Congressmen Alan Lowenthal (CA-47), Brian Fitzpatrick (PA-01), and Salud Carbajal (CA-24), today, joined with 38 of their House colleagues in calling on Secretary of the Interior Deb Haaland to take further action to help further secure migratory bird populations by upholding and improving existing legislative tools that help protect and conserve birds, such as the century-old Migratory Bird Treaty Act (MBTA).
In the letter, the Members begin by thanking the Secretary for her recent actions to restore protections for birds under the MBTA, and her efforts to initiate a rulemaking process to consider an authorization program for incidental take under the MBTA.
The Members wrote, “We appreciate the establishment of a general permitting framework and urge the final rulemaking to implement such a program.”
Since passage of the MBTA more than a century ago, this foundational law has provided necessary protections for birds and formed the basis for bird conservation efforts led by the Department of the Interior (DOI) and the U.S. Fish and Wildlife Service (FWS), in conjunction with numerous partners. The MBTA has catalyzed progress over the decades to minimize impacts to birds from human activity, including from industrial operations. The longstanding policy of Democratic and Republican administrations that the MBTA prohibits incidental take has led to valuable partnerships and the development of practices, technology, and guidelines that has saved millions of birds from preventable impacts.
The Members point out that even as successful as the MBTA has been, it remains a critical conservation tool. “The recent oil spill that occurred off the coast of Orange County, California,” the Members wrote, “led to significant environmental damage and killed numerous birds, demonstrating the continuing need to have tools like the MBTA in place that assist with accountability and recovery. When negligent harm has occurred to birds, as in with the Exxon Valdez and BP Deepwater Horizon oil spills, the negligent parties were fined and funds dedicated to habitat restoration and recovery and invested into the North American Wetlands Conservation Fund to benefit migratory birds.
In addition, the lawmakers point out that decisions regarding the MBTA made during the Trump administration still need to be rectified, specifically the December 2017 M-Opinion and January 2021 rule which set back decades of progress in protecting and conserving birds, undermined our treaty obligations, placed our bird populations at unprecedented risk, and injected new uncertainty under the law.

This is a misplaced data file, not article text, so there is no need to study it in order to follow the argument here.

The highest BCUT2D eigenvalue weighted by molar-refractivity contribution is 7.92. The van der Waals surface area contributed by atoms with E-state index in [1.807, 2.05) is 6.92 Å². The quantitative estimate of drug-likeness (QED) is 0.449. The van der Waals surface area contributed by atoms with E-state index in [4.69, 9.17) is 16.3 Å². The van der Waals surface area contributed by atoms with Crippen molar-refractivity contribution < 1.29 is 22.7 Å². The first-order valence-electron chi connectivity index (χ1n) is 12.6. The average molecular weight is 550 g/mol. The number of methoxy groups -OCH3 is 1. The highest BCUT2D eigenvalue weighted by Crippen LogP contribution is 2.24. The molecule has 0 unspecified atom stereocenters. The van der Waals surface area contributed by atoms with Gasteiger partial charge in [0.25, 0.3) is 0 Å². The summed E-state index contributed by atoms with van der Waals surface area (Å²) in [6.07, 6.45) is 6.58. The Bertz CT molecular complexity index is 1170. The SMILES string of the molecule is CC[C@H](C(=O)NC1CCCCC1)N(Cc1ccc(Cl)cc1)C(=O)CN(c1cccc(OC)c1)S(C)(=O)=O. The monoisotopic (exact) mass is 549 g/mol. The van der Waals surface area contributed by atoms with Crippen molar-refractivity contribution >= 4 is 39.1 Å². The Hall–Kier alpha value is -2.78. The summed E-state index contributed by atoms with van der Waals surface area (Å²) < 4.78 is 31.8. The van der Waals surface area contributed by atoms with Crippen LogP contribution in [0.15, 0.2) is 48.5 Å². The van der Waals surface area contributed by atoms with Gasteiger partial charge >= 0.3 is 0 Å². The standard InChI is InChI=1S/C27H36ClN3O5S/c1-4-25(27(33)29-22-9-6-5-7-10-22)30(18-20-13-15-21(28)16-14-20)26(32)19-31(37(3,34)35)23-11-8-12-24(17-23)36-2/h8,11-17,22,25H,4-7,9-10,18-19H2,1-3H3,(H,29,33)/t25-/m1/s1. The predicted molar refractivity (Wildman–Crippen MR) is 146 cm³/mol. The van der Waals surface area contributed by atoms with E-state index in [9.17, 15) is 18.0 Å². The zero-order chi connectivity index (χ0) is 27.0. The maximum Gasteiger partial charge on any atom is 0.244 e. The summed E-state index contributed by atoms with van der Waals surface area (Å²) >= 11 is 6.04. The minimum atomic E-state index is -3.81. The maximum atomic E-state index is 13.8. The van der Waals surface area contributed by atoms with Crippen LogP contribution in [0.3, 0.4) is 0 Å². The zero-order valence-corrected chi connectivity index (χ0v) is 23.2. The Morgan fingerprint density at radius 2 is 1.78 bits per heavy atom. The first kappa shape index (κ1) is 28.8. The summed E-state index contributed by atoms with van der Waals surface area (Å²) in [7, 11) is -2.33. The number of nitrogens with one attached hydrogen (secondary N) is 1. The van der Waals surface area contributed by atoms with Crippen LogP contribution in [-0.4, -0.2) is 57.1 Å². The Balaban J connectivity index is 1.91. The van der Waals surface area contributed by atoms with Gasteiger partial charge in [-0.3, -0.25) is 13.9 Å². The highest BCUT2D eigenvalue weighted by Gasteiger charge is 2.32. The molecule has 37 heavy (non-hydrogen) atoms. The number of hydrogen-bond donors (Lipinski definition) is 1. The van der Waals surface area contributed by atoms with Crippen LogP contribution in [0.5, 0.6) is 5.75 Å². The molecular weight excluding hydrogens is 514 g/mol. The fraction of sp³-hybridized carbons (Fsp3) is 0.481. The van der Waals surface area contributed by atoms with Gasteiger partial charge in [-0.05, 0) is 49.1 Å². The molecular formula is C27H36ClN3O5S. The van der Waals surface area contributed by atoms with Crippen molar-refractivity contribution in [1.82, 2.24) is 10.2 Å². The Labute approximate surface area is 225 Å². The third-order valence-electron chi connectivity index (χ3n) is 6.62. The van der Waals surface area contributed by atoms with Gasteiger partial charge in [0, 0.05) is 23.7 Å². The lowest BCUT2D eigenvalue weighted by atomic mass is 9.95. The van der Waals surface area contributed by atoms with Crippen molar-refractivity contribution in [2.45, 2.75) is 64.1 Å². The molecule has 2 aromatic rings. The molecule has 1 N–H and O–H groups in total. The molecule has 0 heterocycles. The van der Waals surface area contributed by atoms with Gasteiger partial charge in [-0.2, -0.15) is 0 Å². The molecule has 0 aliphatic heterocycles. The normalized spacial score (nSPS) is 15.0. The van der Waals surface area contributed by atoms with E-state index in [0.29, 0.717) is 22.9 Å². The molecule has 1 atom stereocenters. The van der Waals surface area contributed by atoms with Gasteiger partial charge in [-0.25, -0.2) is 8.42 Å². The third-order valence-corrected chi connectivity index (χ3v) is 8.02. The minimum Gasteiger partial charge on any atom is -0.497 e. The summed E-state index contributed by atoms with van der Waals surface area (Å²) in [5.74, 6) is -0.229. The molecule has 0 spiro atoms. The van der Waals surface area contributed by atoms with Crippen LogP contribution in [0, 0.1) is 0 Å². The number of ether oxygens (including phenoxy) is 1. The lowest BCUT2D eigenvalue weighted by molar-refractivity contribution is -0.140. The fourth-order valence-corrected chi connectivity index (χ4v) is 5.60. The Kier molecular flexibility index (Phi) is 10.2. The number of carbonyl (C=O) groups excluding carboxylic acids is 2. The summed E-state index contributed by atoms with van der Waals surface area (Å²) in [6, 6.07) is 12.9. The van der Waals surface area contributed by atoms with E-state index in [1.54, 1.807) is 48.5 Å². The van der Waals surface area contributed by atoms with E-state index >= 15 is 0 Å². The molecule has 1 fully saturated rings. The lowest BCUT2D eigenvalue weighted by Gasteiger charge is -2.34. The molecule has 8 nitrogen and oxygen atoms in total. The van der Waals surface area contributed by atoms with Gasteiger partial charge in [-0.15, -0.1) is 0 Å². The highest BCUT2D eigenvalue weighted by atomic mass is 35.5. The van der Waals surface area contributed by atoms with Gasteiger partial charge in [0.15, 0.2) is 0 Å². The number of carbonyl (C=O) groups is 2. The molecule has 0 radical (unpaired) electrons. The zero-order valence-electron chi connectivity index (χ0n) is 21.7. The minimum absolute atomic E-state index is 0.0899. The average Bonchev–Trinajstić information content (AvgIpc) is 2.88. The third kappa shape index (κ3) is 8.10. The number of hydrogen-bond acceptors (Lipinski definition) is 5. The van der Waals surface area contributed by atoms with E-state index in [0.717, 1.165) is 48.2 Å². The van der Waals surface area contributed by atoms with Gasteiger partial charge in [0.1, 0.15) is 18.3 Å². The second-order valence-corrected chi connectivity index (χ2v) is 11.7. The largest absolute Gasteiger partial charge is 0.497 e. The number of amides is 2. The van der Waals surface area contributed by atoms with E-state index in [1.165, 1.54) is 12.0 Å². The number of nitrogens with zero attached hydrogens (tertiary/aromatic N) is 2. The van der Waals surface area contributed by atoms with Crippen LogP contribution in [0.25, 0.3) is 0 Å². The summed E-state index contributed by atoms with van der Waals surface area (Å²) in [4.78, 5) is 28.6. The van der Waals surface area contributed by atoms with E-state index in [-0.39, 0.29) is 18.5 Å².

“We are glad to see that DOI revoked the January 2021 rule and will return to the longstanding interpretation of the MBTA,” the letter to the Secretary continues. “We also applaud the simultaneous publication of the Director’s Order and the Advance Notice of Proposed Rulemaking to codify incidental take protections and consider an authorization program for incidental take. We believe that DOI can and should simultaneously protect migratory birds while offering stakeholders regulatory certainty. DOI should establish a new and reasonable permit framework through this rulemaking, centered around a general permit that would advance best management practices and provide legal coverage for categories of activities that incidentally take birds. We urge the Department to move forward with this rulemaking and publish a proposed rule. Further, the bipartisan Migratory Bird Protection Act (H.R. 4833) provides a similar framework for consideration during this rulemaking. While we believe that FWS has full authority to establish a permitting program, complementary legislation can help provide additional stability and certainty for bird populations and the regulated community.”
To read the full text of the letter and see a list of signatories, click here.